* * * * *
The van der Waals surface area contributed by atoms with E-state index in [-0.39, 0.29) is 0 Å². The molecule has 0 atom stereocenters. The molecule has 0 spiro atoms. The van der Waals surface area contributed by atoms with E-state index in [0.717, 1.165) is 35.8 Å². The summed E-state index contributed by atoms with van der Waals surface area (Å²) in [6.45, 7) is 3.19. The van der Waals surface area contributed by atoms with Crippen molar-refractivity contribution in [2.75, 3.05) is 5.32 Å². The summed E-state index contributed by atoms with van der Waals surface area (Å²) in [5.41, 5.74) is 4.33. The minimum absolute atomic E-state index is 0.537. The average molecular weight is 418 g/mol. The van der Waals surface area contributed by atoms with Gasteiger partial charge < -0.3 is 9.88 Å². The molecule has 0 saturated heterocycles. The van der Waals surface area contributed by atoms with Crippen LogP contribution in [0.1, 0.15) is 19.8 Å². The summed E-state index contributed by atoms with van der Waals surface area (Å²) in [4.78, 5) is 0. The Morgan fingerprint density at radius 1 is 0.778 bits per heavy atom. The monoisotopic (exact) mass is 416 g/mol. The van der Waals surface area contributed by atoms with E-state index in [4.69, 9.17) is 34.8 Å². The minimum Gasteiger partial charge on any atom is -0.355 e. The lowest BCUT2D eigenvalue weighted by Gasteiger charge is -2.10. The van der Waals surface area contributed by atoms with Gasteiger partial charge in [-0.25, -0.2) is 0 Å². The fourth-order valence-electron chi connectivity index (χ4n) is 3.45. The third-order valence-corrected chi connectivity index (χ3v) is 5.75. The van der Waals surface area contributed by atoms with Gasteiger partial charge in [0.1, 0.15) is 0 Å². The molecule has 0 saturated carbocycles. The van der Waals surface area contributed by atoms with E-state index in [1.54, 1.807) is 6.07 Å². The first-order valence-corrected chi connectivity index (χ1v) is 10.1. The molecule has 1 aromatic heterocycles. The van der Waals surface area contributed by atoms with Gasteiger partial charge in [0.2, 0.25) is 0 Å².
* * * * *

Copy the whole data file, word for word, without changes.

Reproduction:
The van der Waals surface area contributed by atoms with E-state index in [-0.39, 0.29) is 0 Å². The molecule has 0 atom stereocenters. The molecule has 0 spiro atoms. The van der Waals surface area contributed by atoms with E-state index in [0.717, 1.165) is 35.8 Å². The summed E-state index contributed by atoms with van der Waals surface area (Å²) in [6.45, 7) is 3.19. The van der Waals surface area contributed by atoms with Crippen molar-refractivity contribution in [2.75, 3.05) is 5.32 Å². The summed E-state index contributed by atoms with van der Waals surface area (Å²) in [5.41, 5.74) is 4.33. The minimum absolute atomic E-state index is 0.537. The average molecular weight is 418 g/mol. The van der Waals surface area contributed by atoms with Gasteiger partial charge < -0.3 is 9.88 Å². The molecule has 0 saturated heterocycles. The van der Waals surface area contributed by atoms with Crippen LogP contribution in [0.1, 0.15) is 19.8 Å². The summed E-state index contributed by atoms with van der Waals surface area (Å²) in [4.78, 5) is 0. The Morgan fingerprint density at radius 1 is 0.778 bits per heavy atom. The monoisotopic (exact) mass is 416 g/mol. The van der Waals surface area contributed by atoms with E-state index in [4.69, 9.17) is 34.8 Å². The minimum Gasteiger partial charge on any atom is -0.355 e. The lowest BCUT2D eigenvalue weighted by Gasteiger charge is -2.10. The van der Waals surface area contributed by atoms with Gasteiger partial charge in [-0.25, -0.2) is 0 Å². The fourth-order valence-electron chi connectivity index (χ4n) is 3.45. The third-order valence-corrected chi connectivity index (χ3v) is 5.75. The van der Waals surface area contributed by atoms with Gasteiger partial charge in [0.1, 0.15) is 0 Å². The molecule has 0 saturated carbocycles. The van der Waals surface area contributed by atoms with E-state index in [1.54, 1.807) is 6.07 Å². The first-order valence-corrected chi connectivity index (χ1v) is 10.1. The molecule has 1 aromatic heterocycles. The van der Waals surface area contributed by atoms with Gasteiger partial charge in [0.2, 0.25) is 0 Å².